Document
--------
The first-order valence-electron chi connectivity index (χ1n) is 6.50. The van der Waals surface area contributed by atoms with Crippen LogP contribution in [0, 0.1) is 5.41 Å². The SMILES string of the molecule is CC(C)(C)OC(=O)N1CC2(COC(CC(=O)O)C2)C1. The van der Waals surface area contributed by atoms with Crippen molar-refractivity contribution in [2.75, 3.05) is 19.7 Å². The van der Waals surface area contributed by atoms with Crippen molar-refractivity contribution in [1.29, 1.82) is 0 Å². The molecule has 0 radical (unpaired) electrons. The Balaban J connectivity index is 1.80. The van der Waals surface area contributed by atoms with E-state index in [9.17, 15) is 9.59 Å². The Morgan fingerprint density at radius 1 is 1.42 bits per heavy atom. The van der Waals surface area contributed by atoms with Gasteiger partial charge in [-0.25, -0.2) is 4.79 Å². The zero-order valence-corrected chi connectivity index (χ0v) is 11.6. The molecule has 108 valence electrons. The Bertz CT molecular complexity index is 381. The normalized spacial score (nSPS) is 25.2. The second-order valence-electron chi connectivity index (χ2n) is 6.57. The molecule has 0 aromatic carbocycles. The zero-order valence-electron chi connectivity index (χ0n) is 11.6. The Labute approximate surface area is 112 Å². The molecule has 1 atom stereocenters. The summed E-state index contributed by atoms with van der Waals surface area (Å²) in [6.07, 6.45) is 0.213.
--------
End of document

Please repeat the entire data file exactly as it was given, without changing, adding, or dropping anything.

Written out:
The first-order valence-electron chi connectivity index (χ1n) is 6.50. The van der Waals surface area contributed by atoms with Crippen LogP contribution in [0, 0.1) is 5.41 Å². The SMILES string of the molecule is CC(C)(C)OC(=O)N1CC2(COC(CC(=O)O)C2)C1. The van der Waals surface area contributed by atoms with Crippen molar-refractivity contribution in [2.75, 3.05) is 19.7 Å². The van der Waals surface area contributed by atoms with Crippen molar-refractivity contribution in [1.29, 1.82) is 0 Å². The molecule has 0 radical (unpaired) electrons. The Balaban J connectivity index is 1.80. The van der Waals surface area contributed by atoms with E-state index in [9.17, 15) is 9.59 Å². The Morgan fingerprint density at radius 1 is 1.42 bits per heavy atom. The van der Waals surface area contributed by atoms with Gasteiger partial charge in [-0.25, -0.2) is 4.79 Å². The zero-order valence-corrected chi connectivity index (χ0v) is 11.6. The molecule has 108 valence electrons. The Bertz CT molecular complexity index is 381. The normalized spacial score (nSPS) is 25.2. The second-order valence-electron chi connectivity index (χ2n) is 6.57. The molecule has 0 aromatic carbocycles. The zero-order valence-electron chi connectivity index (χ0n) is 11.6. The Labute approximate surface area is 112 Å². The molecule has 1 atom stereocenters. The summed E-state index contributed by atoms with van der Waals surface area (Å²) in [6.07, 6.45) is 0.213.